James L. Haley’s “Wolf: The Lives of Jack London,” reviewed by Wendy Smith:
At the peak of his popularity in the first decade of the 20th century, Jack London was the very model of a modern major writer. A two-fisted exponent of naturalism in fiction, he drew on his experiences as a cannery worker, sailor, hobo and gold prospector to blast American literature out of genteel decorum with novels such as “The Sea-Wolf,” a 1904 bestseller.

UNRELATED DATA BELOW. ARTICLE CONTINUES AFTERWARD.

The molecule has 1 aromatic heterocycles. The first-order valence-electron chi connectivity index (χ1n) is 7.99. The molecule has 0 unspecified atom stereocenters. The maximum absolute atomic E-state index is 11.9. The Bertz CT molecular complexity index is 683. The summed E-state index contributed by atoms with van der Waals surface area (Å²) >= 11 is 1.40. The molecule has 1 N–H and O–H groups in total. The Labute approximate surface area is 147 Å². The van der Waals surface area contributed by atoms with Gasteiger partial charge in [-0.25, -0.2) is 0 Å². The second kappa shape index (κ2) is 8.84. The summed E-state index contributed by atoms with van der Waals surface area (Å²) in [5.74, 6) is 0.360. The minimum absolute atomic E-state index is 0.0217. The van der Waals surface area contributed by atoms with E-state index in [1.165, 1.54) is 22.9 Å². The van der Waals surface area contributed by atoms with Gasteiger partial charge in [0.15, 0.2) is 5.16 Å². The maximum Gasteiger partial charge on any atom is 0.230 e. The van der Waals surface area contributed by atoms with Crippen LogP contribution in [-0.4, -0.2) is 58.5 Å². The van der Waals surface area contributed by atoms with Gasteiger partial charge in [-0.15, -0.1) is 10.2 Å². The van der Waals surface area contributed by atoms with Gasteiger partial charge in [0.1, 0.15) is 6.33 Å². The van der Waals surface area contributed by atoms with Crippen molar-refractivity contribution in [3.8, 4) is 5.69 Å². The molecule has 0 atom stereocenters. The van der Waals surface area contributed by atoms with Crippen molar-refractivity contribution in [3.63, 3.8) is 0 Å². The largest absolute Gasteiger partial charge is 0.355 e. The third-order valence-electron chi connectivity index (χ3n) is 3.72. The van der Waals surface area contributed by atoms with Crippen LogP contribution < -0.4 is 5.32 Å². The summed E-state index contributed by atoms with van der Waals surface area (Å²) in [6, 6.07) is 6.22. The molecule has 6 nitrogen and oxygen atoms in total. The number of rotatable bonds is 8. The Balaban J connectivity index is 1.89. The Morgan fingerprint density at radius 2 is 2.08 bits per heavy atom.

Along with Robert Louis Stevenson, Jack London really made an impression on me as a young reader. I think it’s because of their influences (and a general attraction to kinetic storytelling) that I’ve come to prefer stories in which action (in the classical sense) reveals character over those narratives that dwell primarily in internal landscapes. There are exceptions of course, but I’ve always tended to side with the notion that what we do defines who we are, that intention and motivation are less relevant or revealing than the deed itself. Reading Camus in college really crystallized this for me but the inclination towards action was seeded much earlier by books like Call of the Wild, Treasure Island, and White Fang.